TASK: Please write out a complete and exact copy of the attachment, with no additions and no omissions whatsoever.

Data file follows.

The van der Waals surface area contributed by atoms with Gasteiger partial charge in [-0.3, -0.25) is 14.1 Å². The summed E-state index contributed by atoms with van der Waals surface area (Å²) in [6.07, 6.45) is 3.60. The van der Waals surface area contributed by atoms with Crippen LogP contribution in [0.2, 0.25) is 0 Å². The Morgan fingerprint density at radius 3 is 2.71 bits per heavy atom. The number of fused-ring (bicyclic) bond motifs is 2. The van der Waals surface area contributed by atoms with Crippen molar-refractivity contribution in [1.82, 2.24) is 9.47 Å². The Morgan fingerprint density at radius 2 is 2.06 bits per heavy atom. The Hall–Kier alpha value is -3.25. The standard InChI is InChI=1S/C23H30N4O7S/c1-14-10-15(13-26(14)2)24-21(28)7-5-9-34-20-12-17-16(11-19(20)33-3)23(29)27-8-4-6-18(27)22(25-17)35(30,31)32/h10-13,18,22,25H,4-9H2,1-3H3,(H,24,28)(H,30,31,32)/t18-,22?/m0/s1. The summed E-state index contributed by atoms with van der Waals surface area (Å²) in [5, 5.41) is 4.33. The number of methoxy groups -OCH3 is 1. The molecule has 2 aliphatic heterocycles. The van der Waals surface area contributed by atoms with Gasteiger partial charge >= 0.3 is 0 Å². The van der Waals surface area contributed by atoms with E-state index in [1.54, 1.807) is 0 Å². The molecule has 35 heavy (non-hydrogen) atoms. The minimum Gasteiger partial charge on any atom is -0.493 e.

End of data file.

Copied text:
The van der Waals surface area contributed by atoms with Gasteiger partial charge in [-0.3, -0.25) is 14.1 Å². The summed E-state index contributed by atoms with van der Waals surface area (Å²) in [6.07, 6.45) is 3.60. The van der Waals surface area contributed by atoms with Crippen LogP contribution in [0.2, 0.25) is 0 Å². The Morgan fingerprint density at radius 3 is 2.71 bits per heavy atom. The number of fused-ring (bicyclic) bond motifs is 2. The van der Waals surface area contributed by atoms with Crippen molar-refractivity contribution in [1.82, 2.24) is 9.47 Å². The Morgan fingerprint density at radius 2 is 2.06 bits per heavy atom. The Hall–Kier alpha value is -3.25. The standard InChI is InChI=1S/C23H30N4O7S/c1-14-10-15(13-26(14)2)24-21(28)7-5-9-34-20-12-17-16(11-19(20)33-3)23(29)27-8-4-6-18(27)22(25-17)35(30,31)32/h10-13,18,22,25H,4-9H2,1-3H3,(H,24,28)(H,30,31,32)/t18-,22?/m0/s1. The summed E-state index contributed by atoms with van der Waals surface area (Å²) in [5, 5.41) is 4.33. The number of methoxy groups -OCH3 is 1. The molecule has 2 aliphatic heterocycles. The van der Waals surface area contributed by atoms with Gasteiger partial charge >= 0.3 is 0 Å². The van der Waals surface area contributed by atoms with E-state index in [1.54, 1.807) is 0 Å². The molecule has 35 heavy (non-hydrogen) atoms. The minimum Gasteiger partial charge on any atom is -0.493 e.